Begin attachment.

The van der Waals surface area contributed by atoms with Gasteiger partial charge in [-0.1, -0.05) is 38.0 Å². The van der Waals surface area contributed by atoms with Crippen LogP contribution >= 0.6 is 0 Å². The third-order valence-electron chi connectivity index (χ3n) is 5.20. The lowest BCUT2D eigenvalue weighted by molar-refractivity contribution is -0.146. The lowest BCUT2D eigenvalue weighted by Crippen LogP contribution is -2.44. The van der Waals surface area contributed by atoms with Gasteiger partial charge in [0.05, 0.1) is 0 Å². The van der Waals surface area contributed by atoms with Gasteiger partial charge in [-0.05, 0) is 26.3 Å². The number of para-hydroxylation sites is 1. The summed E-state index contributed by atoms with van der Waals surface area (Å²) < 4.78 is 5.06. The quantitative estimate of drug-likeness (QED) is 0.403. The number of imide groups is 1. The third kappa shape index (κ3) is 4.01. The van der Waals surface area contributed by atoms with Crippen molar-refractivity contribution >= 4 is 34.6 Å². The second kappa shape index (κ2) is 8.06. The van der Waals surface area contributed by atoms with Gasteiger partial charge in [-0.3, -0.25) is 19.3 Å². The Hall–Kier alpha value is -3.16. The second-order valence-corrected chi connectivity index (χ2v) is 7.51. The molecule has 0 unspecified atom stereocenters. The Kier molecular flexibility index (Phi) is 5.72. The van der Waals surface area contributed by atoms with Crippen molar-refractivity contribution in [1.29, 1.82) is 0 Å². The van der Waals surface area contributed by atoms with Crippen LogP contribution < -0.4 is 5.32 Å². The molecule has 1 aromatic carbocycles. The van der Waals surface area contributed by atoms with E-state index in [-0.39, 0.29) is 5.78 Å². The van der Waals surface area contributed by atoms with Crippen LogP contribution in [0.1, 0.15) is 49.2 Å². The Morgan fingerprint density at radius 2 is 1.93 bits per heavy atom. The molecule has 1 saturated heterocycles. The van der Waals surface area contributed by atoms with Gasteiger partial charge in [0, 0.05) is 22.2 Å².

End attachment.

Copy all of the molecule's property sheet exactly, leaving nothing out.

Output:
The van der Waals surface area contributed by atoms with Gasteiger partial charge in [-0.1, -0.05) is 38.0 Å². The van der Waals surface area contributed by atoms with Crippen LogP contribution >= 0.6 is 0 Å². The third-order valence-electron chi connectivity index (χ3n) is 5.20. The lowest BCUT2D eigenvalue weighted by molar-refractivity contribution is -0.146. The lowest BCUT2D eigenvalue weighted by Crippen LogP contribution is -2.44. The van der Waals surface area contributed by atoms with Gasteiger partial charge in [0.05, 0.1) is 0 Å². The van der Waals surface area contributed by atoms with Gasteiger partial charge in [-0.05, 0) is 26.3 Å². The number of para-hydroxylation sites is 1. The summed E-state index contributed by atoms with van der Waals surface area (Å²) < 4.78 is 5.06. The quantitative estimate of drug-likeness (QED) is 0.403. The number of imide groups is 1. The third kappa shape index (κ3) is 4.01. The van der Waals surface area contributed by atoms with Crippen molar-refractivity contribution >= 4 is 34.6 Å². The second kappa shape index (κ2) is 8.06. The van der Waals surface area contributed by atoms with Gasteiger partial charge in [-0.3, -0.25) is 19.3 Å². The Hall–Kier alpha value is -3.16. The second-order valence-corrected chi connectivity index (χ2v) is 7.51. The molecule has 0 unspecified atom stereocenters. The Kier molecular flexibility index (Phi) is 5.72. The van der Waals surface area contributed by atoms with Crippen molar-refractivity contribution in [1.29, 1.82) is 0 Å². The van der Waals surface area contributed by atoms with Crippen LogP contribution < -0.4 is 5.32 Å². The molecule has 1 aromatic carbocycles. The van der Waals surface area contributed by atoms with E-state index in [-0.39, 0.29) is 5.78 Å². The van der Waals surface area contributed by atoms with Crippen LogP contribution in [0.1, 0.15) is 49.2 Å². The Morgan fingerprint density at radius 2 is 1.93 bits per heavy atom. The molecule has 1 saturated heterocycles. The van der Waals surface area contributed by atoms with Gasteiger partial charge in [0, 0.05) is 22.2 Å².